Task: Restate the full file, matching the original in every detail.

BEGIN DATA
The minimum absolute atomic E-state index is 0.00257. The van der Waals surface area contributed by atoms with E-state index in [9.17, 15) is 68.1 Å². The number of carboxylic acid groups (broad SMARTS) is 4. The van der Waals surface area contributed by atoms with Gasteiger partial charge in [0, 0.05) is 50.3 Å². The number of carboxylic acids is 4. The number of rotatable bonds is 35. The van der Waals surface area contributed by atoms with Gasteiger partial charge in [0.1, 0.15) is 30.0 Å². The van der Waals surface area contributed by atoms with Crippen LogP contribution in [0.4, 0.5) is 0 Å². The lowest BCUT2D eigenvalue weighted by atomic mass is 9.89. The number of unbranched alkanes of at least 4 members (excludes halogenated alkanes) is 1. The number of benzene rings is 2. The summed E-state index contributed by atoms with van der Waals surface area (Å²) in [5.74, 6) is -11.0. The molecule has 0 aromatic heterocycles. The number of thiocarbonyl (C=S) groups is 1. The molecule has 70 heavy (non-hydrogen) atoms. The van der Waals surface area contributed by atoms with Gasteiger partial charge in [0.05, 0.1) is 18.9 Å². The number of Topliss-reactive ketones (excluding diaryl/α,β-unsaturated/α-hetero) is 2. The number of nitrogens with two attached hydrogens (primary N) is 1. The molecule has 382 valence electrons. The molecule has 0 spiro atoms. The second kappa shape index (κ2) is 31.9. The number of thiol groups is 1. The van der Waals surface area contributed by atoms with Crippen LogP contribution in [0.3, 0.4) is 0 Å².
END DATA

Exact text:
The minimum absolute atomic E-state index is 0.00257. The van der Waals surface area contributed by atoms with E-state index in [9.17, 15) is 68.1 Å². The number of carboxylic acid groups (broad SMARTS) is 4. The van der Waals surface area contributed by atoms with Gasteiger partial charge in [0, 0.05) is 50.3 Å². The number of carboxylic acids is 4. The number of rotatable bonds is 35. The van der Waals surface area contributed by atoms with Gasteiger partial charge in [0.1, 0.15) is 30.0 Å². The van der Waals surface area contributed by atoms with Crippen LogP contribution in [0.4, 0.5) is 0 Å². The lowest BCUT2D eigenvalue weighted by atomic mass is 9.89. The number of unbranched alkanes of at least 4 members (excludes halogenated alkanes) is 1. The number of benzene rings is 2. The summed E-state index contributed by atoms with van der Waals surface area (Å²) in [5.74, 6) is -11.0. The molecule has 0 aromatic heterocycles. The number of thiocarbonyl (C=S) groups is 1. The molecule has 70 heavy (non-hydrogen) atoms. The van der Waals surface area contributed by atoms with Gasteiger partial charge in [0.05, 0.1) is 18.9 Å². The number of Topliss-reactive ketones (excluding diaryl/α,β-unsaturated/α-hetero) is 2. The number of nitrogens with two attached hydrogens (primary N) is 1. The molecule has 382 valence electrons. The molecule has 0 spiro atoms. The second kappa shape index (κ2) is 31.9. The number of thiol groups is 1. The van der Waals surface area contributed by atoms with Crippen LogP contribution in [0.3, 0.4) is 0 Å².